While Dr. Diego Coira’s approach to psychiatry may not be typical, he says that it’s “not that complicated.”
As chairman of Hackensack University Medical Center’s psychiatry and behavioral medicine department, Coira is helping lead an effort to broaden the hospital’s approach to behavioral health.
Instead of focusing primarily on medications, Coira and his colleagues use prescriptions as just one potential treatment among many. These include helping patients improve their diet and increase their physical activity.
“Simple things, if you really understand the brain — like exercise, nutrition, music, art — can revolutionize the way we practice medicine,” said Coira, who works at the Debra Simon Center for Integrative Medicine, where Hackensack’s outpatient services are located.
The center, which opened last year, builds on research about integrating traditional medicine with alternative approaches. The research is at the center of a Hackensack UMC-hosted conference this week focused on epigenetics — the study of how genes are expressed — and neuroplasticity, which is a term describing how the brain reorganizes itself throughout life. Conference organizers, including Coira, see the latest research confirming the need to seek connections among widely disparate symptoms and treat them holistically.
Research in epigenetics has shown that many factors that are under a patient’s control can influence how their genetic code affects their health.
“Epigenetics gives the individual the power to control their own life,” Coira said. “Their lifestyle changes can change the expression of their genes. Even if you’re born with bad genes to develop diabetes and heart disease and alcoholism, you can control that by changing your lifestyle.”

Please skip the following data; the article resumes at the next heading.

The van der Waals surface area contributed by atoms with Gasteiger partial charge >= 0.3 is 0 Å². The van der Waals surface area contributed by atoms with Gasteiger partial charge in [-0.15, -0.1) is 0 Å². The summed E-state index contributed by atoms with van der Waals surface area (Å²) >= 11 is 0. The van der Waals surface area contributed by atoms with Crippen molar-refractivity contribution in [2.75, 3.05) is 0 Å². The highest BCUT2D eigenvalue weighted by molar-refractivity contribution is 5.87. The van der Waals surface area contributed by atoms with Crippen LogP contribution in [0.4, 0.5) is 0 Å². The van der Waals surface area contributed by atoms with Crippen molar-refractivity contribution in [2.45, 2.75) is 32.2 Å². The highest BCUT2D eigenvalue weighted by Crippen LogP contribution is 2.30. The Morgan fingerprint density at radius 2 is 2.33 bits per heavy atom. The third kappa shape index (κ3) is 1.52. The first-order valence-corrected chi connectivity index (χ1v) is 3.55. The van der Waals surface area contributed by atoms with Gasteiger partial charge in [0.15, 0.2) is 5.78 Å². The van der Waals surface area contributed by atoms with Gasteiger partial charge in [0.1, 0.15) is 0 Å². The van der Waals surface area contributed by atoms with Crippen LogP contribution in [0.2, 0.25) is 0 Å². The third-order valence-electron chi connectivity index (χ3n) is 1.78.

Coira pushes back against any suggestion that this approach to psychiatry is abstract. In fact, he says: “It will actually change the brain … The changes of epigenetics happen in the DNA.”
The Debra Simon Center for Integrative Medicine, located with the HackensackUMC Fitness & Wellness Center in Maywood, reflects this approach. The center’s goal is to reduce the unnecessary use of psychiatric medications and strengthen psychotherapy to better serve patients’ needs.
Dr. Scott Shannon, a Colorado-based psychiatrist, predicted that the use of psychiatric medications has passed its “high water mark.” It was built on measuring whether drugs could correct for chemical imbalances in neurotransmitters — the chemicals that transmit signals in the brain. But some drugs can cause epigenetic changes that reduce their long-term effectiveness, he said.
“We need an ecological — that is, broad, system-based — understanding of health, not one that’s narrow,” Shannon said.
Dan Handley, who studies epigenetics at the Florida-based Clinical & Translational Genome Research Institute, noted that epigenetics research began with a study of babies born to women who were pregnant during a famine in the Netherlands during World War II. Not only were these children much more likely to have heart disease, but their own children’s health appeared to be affected as well.